Regarding energy monitors you really want one that does the whole current supply in use and one that can accurately monitor the consumption of any individual plug in appliance.

12. #12 of 21

### AMcActive Member

Mar 22, 2002
East of England
We changed from oil to electric air source heat pumps as a result of renovation and some conditions of the building control permissions.
The >10 year old oil boiler was removed working and fetched >£400 on eBay

If natural gas is available then it will be cheaper than electric heating. The cost per KWh is increased in electricity by losses in transmission even if the original production was cheaper. Gas boilers converting gas into heat are much more efficient than converting coal to steam to electricity to heat (in transmission) then back heat in the home - I doubt this will change in the lifetime of a current gas appliance unless someone cracks nuclear fusion in a eureka moment (unlikely).
If you look at what has been happening to the oil price recently I expect oil heating to get progressively more expensive in relation to other forms of heating fuel, even though I expect them all to get relatively more expensive as supply dwindles and worldwide demand increases.

You may also choose to consider the expectation of failure, inconvenience of break down and the cost of repair as the boiler moves towards the end of life. The older non condensers were very reliable, I'm lead to believe that condensing oil boilers are more prone to failure. A modern gas boiler should come with a guaranty and then of course can be added to an annual service contract which is less common with oil. When our oil broke down it took a whole day on the phone to find someone to fix it that day with one company cheerfully suggesting an appointment 6 weeks on - in January!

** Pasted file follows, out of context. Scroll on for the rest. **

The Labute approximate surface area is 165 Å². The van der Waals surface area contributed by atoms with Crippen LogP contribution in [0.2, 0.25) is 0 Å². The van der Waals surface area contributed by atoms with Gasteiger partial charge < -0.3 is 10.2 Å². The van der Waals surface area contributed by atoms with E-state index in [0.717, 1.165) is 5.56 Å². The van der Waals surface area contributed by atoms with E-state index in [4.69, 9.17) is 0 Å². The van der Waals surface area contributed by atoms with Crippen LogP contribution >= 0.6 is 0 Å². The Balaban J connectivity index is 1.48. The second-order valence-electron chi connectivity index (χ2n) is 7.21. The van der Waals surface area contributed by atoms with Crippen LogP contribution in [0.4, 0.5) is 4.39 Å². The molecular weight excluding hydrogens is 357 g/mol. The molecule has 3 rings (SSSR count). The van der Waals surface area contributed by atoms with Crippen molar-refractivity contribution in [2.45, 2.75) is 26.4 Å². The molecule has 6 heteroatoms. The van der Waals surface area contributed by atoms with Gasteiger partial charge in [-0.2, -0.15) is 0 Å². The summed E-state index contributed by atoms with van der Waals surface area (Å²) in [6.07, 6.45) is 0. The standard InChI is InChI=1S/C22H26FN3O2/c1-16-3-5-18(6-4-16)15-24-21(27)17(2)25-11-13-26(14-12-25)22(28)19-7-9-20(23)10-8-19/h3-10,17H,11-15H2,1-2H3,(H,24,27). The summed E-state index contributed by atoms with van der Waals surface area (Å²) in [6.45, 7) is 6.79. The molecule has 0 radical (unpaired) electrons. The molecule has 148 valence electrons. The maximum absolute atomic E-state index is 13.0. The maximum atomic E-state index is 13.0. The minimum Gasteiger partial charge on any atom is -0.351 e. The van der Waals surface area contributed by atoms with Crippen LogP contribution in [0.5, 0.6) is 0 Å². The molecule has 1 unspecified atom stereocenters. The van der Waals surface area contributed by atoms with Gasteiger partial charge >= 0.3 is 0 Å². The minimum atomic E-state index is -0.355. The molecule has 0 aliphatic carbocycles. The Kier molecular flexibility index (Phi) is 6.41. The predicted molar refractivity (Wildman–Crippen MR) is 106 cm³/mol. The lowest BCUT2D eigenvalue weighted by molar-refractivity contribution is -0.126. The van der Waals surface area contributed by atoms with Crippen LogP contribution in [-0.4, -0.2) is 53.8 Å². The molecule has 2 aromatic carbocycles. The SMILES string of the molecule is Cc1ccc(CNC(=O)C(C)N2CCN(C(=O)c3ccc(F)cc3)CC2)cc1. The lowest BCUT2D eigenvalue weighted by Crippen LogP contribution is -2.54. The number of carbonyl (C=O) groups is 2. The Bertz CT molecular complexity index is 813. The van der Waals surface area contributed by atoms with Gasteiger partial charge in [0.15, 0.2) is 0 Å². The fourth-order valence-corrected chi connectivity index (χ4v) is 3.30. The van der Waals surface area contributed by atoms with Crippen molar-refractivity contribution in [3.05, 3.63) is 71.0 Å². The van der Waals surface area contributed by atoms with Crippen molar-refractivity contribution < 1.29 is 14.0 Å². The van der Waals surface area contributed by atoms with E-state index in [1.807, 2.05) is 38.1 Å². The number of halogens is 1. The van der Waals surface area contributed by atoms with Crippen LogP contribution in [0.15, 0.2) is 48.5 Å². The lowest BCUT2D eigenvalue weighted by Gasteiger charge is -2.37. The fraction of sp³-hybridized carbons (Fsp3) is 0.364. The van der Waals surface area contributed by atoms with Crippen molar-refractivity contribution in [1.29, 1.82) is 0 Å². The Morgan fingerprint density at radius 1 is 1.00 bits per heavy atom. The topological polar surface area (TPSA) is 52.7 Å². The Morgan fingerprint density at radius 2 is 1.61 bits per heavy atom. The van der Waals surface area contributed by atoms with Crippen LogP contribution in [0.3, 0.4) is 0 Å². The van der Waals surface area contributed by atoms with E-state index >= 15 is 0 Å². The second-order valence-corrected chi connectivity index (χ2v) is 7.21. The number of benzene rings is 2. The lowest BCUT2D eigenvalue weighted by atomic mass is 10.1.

We moved from the pain and hassle of having oil deliveries, doing price comparison and unexpectedly running out when the weather was unseasonably cold moving to a fixed utility supply was a major plus.

13. #13 of 21

### Pete77New Member

Aug 1, 2006
Not Far...
Thanks AMc. Useful thoughts. She does have a mains gas supply sitting capped off at a point in a flowerbed outside the front door. It was disconnected at this point after an old gas cooker (converted from town to natural gas) caused rather a bad fire in the premises in 1970 that also took out the kitchen roof. I think a pistol thing for lighting the gas hobs some how malfunctioned and started a fire that my mum discovered when she got back home from picking us up from school that by then had thick black smoke billowing out of the windows. Whilst the fire brigade came in 20 minutes the kitchen roof collapsed and the house was full of soot that made us move out for 6 months while the kitchen was rebuilt and the soot was eliminated and the house redecorated. Gas was disconnected from the house at this time although the oil boiler replaced a very inconvenient coal one some time in 1968. Oil was cheap at this stage. This boiler lasted for 25 years.

As she is now at home all the time compared to the house standing empty five days a week five years ago and the oil price has gone mad since she first started living there again full time it would make sense to replace this boiler with a gas boiler. The boiler is an early 1994 non condensing type. Noisy in a comforting sort of way when it fires up but very reliable. It had one minor component failure 6 or 7 years ago that was very easily and cheaply fixed.

Agreed the future for the oil price looks grim due to the Chinese and Indians all beginning to drive cars. The gas powered car by contrast appears impractical on the whole due to the relative loss of space involved.